14 things to do and see in Gisborne
In Gisborne (‘Gizzy’ to locals), everything is handy. A trip across town takes five minutes. People in Gizzy get grumpy if they can’t find a carpark right outside the shop, hair salon or restaurant of their choice. Rush-hour traffic consists of a queue of 10 vehicles at the main set of traffic lights in town.
In many ways, Gizzy has what the rest of the world has lost - or is looking for. Peace, prosperity, space, long sunshine hours, a laid-back, cruisy lifestyle, and generous, down-to-earth, practical Kiwis. There’s an abundance of cheap, fresh produce, kaimoana (seafood), and wines and craft beers, baskets of which arrive on the doorstep when a friend has a surplus.
Make time to check out these places in and around Gizzy.
1. KAITI HILL
When visitors come to Gisborne, locals always drag them up the steep steps to the scenic lookouts on Kaiti Hill, known as Titirangi in Maori. Take in the awesome views across the bay and the fertile flats dissected by three major rivers.
2. CAPTAIN COOK'S STATUE
Near the top, there’s a controversial statue of Captain Cook overlooking the bay. Is it Cook or not? An obelisk at the foot of the hill where Cook stepped ashore for the first time on New Zealand/Aotearoa soil in 1769. Tragically, this first encounter between Maori and Europeans ended in the deaths of several Maori. Cook named the bay Poverty Bay because he couldn’t get the provisions he needed. Ironically, Poverty Bay is one of the most fertile areas of New Zealand, famous for its luscious grapes and other fruit and vegetables which flourish in rich soils and abundant sunshine.
3. TAIRAWHITI MUSEUM AND ART GALLERY
Check out Tairawhiti Museum and Art Gallery which is one of the best regional museums in New Zealand. The museum has excellent permanent exhibitions about Maori and colonial history as well as regularly-changing contemporary exhibits. Next door is the 28 Maori Battalion C Company Memorial House, a moving tribute to the 1000 Maori men of Tairawhiti who served in WW2. Their war effort is famous in Tairawhiti.
4. GISBORNE FARMERS’ MARKET
Visit the Saturday morning Gisborne Farmers’ Market near Tairawhiti Museum to buy fresh produce. The market has been operating for 10 years and has grown to incorporate a wide range including organically-grown and gluten-free products.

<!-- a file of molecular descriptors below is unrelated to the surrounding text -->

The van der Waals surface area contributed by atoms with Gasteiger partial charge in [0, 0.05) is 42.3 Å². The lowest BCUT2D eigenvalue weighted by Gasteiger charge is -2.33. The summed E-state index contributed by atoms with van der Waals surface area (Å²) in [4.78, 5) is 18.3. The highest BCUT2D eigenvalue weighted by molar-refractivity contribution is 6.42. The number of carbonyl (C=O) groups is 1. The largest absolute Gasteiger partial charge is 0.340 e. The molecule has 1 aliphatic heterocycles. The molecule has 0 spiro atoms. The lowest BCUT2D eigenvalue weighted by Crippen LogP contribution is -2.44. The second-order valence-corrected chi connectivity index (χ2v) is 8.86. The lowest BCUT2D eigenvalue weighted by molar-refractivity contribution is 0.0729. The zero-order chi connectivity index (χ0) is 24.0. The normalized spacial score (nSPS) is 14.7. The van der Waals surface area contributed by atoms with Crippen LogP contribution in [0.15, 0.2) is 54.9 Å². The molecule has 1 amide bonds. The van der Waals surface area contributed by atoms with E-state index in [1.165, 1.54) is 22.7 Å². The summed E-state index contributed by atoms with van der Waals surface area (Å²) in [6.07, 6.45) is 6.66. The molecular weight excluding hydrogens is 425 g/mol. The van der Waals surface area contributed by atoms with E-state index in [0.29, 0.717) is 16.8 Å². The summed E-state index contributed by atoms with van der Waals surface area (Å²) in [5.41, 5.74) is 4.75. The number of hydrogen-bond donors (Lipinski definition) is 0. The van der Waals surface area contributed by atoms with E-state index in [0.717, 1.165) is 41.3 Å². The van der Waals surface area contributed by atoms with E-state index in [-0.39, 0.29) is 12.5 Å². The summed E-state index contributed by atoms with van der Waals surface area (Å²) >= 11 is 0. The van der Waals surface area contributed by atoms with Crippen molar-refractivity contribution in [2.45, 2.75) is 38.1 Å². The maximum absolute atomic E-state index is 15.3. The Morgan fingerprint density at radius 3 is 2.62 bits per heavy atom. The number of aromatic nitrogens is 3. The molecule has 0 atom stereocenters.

5. THE GISBORNE WINE CENTRE AND CRAWFORD ROAD KITCHEN
For wine lovers, the best place to get an overview of our magnificent wines is The Gisborne Wine Centre and Crawford Road Kitchen, right on the waterfront in the inner harbour. Sheltered by hills, Gisborne’s warm, dry climate and soils create fabulous, full-flavoured wines. The region is the self-proclaimed ‘chardonnay capital of the world’.
6. SUNSHINE BREWERY
Gisborne is not all about wine though. Sunshine Brewery has been making delicious batch-brewed beer using all-natural ingredients since 1989. It one of the oldest independent breweries in New Zealand and has a base close to Waikanae Beach.
7. EAST COAST BEACHES
With 30% of New Zealand’s best surf breaks within 10 minutes of the city, surfing is a big deal in Gizzy. The remote, unpopulated white and golden East Coast beaches are stunning.
8. USSCO BAR & BISTRO
It can take a lot to get motivated to go out to a restaurant, but USSCo Bar & Bistro makes it easy. Located in a historic former shipping company building near the inner harbour, USSCo offers simple, seasonal and exceptionally-tasty food in a cosy, relaxed environment.
9. RHYTHM AND VINES
Never underestimate this little town. It’s full of eye-brow raising surprises like Rhythm and Vines, one of the top venues in the world to see in the New Year. The music festival is due to celebrate its sixteenth year at Waiohika Estate in 2018. The three-day event runs from December 29 to January 1.
10. GISBORNE CITY VINTAGE RAILWAY
Several times a year, the Gisborne City Vintage Railway take their pride and joy, Wa 165, out of the shed for a run. Built in 1897, the steam train is the only remaining Wa class engine in New Zealand. When a cruise ship visits the bay, the train pulls up at the wharf and puffs its way across a harbour bridge to a powhiri (Maori welcome) at a local primary school. It’s the only railway line in the Southern Hemisphere that crosses an airport runway. In Gizzy, planes give way to trains.
11. ONEROA CYCLE AND WALKWAY
The Oneroa Cycle and Walkway linking Waikanae Beach to Midway Beach is a must. The views of the bay, the sunsets and cliffs of Young Nick’s Head, stark white against the blue-green sea, are stunning.
12. OKITU BUSH SCENIC RESERVE
Okitu Bush Scenic Reserve walk is an easy 20-30 minute loop track near Wainui Beach through beautiful bush rich in native birdlife. The track climbs to a lookout with fabulous views over Wainui Beach to Tuahine Point.
13. MAKORORI HEADLAND WALK
The Makorori Headland walk between the surfing beaches of Wainui and Makorori is just across the road from the Okitu walk. At the top, look out over the vast blue Pacific Ocean as far south as Mahia Peninsula and Portland Island and north to the Tatapouri Headlands.
14. EASTWOODHILL ARBORETUM
Eastwoodhill Arboretum, 30 minutes’ drive from Gisborne, is the National Arboretum of New Zealand. The 135-hectare site is planted in over 25,000 exotic and native trees, shrubs, climbers and flowers, the largest collection of Northern Hemisphere trees south of the equator. It was founded in 1910 by William Douglas Cook who used to wander around the property stark naked apart from gumboots and a sunhat.